Smithfield boat ramp planned

Published 12:38 pm Wednesday, October 14, 2015

By Alyse Stanley

Staff writer

The Smithfield Town Council accepted a deed gifted by Smithfield Foods for a public boat ramp at Clontz Park at its Oct. 7 meeting. Should the state approve the town’s grant application, residents could be launching their boats from the ramp by next year, said Town Manager Peter Stephenson.

Owning the property was a stipulation for being eligible for a grant from the Virginia Marine Resources Commission (VRMC).

The town and Smithfield Foods had an agreement concerning the property since the early ‘90s, said Stephenson. Smithfield Foods built and owned Clontz Park and the town has maintained it. But the VMRC required a more substantial agreement from the town before it would consider providing grant money. “It didn’t cut the mustard,” said Stephenson. {mprestriction ids=”1,2,3,4,5,6″}

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Smithfield Foods issued a quitclaim deed — which relieves the grantor’s rights to the property— to the town in September, offering to sell the land for $1. The Town Council accepted this deed in a unanimous vote.

The town applied for a $252,815 grant from the VMRC’s Virginia Saltwater Recreational Fishing Development Fund in June, said Stephenson. This fund provides grants to localities attempting, among other things, to promote additional access to Virginia waterways.

But before the VMRC can even make a decision on the town council’s application, the Recreational Fishing Advisory Board (RFAB), a subset committee, must provide its recommendation.

Representatives from the town of Smithfield and Kimley-Horn, an engineering consultant for the town, presented the application to the RFAB in July, said Stephenson.

Since the initial application, the town refined the scope and reduced the cost to put the project within limits that would be more likely to be funded by the state, said Stephenson.

The RFAB votes on the project in November. If its members approve recommendation, the VMRC would vote for final approval in early December, said Stephenson.

Work would then start immediately, he said. The town’s tentative schedule for the process begins in the first quarter of 2016 with ramp design and permitting, followed by advertising for construction in spring. Construction would begin next summer and the boat ramp would open later in the year, said Stephenson.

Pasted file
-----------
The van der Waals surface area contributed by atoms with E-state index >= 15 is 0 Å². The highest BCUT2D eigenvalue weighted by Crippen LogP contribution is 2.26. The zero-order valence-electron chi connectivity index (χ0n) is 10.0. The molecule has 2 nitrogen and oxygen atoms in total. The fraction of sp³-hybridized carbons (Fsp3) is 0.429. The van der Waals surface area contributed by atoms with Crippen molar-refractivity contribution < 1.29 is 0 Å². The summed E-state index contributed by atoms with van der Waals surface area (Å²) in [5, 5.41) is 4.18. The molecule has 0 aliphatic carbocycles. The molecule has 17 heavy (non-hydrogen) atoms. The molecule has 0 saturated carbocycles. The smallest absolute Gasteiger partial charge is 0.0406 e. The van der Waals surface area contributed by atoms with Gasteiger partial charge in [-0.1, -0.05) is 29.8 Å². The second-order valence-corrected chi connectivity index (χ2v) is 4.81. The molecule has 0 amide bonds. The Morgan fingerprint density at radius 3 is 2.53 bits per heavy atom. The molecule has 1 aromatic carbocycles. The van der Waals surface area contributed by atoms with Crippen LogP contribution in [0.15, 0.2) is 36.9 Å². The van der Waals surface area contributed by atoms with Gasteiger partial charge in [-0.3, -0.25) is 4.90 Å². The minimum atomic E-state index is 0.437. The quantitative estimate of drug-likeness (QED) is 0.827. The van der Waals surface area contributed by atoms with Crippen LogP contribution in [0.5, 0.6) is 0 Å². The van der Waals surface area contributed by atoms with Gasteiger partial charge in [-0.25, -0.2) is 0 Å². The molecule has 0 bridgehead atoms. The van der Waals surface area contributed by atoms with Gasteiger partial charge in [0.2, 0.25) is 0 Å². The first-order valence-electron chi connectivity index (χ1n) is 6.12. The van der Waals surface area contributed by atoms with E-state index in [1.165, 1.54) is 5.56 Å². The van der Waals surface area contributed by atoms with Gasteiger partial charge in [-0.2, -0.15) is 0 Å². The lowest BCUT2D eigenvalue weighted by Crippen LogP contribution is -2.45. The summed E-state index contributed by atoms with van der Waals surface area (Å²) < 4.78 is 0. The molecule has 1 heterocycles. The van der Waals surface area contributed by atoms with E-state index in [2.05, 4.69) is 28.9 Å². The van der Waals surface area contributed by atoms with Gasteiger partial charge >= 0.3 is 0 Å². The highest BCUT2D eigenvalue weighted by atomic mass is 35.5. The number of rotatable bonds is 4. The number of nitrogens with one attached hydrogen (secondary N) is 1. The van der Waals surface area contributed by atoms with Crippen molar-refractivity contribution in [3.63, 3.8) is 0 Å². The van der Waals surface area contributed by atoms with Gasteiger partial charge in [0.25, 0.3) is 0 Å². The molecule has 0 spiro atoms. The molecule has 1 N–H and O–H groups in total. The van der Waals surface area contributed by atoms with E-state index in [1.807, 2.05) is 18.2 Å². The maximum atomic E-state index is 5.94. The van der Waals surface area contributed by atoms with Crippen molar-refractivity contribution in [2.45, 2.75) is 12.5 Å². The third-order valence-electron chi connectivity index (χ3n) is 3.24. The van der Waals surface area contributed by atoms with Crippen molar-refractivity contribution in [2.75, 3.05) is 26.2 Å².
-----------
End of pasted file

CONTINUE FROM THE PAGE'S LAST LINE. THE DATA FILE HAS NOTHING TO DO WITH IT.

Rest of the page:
The town chose Clontz Park primarily because of topography, said Stephenson. The riverside property naturally slopes at a degree favorable for a boat ramp.

Currently a fixed pier runs parallel to the Pagan River at the proposed location. The town would need to remove a section of the pier to accommodate for the ramp, said Stephenson.

The two closest boat ramps are Tyler’s Beach Boat Ramp in Rushmere and Jones Creek Boat Ramp in Carrollton, but “both of them have their challenges,” said Stephenson. “We’re hoping ours doesn’t have any,” he added.

A mud flat between Rescue Bridge and the Jones Creek Boat Ramp makes traveling at low tide difficult, as boats scrape the muddy bottom beneath the shallow water, said Stephenson. The county does not have the funds to dredge the creek, he said. Tyler’s Beach also required dredging as recently as June and its location in the northern end of the county is inconvenient to many residents, said Stephenson. The Pagan River is deeper and in a central part of town, just off Church Street, so the town should not encounter similar issues.

The ramp would accommodate both non-motorized and motorized boats, Stephenson said. The ramp will be free and open to the public and is not intended to be a commercial boat launch site.

Kimley-Horn already completed concept planning and multiple surveys on the land, said Stephenson. It recently submitted a joint-permit application at the request of the VMRC. This permit is reviewed by both the federal and state governments and addresses concerns such as threats to wetlands, endangered species and availability of cultural resources. The process takes several months, said Stephenson, so VMRC encouraged the town to get started soon. The scope of the work will not exceed $7,450, he said.

The VMRC would require the town to agree to certain parameters before approving the grant application. The boat ramp would need to be used for its intended purpose for 30 years, and the town would be responsible for maintenance and capital improvements, said Stephenson. Should the boat ramp be destroyed by natural disaster, the town would have one year to restore it to full use. {/mprestriction}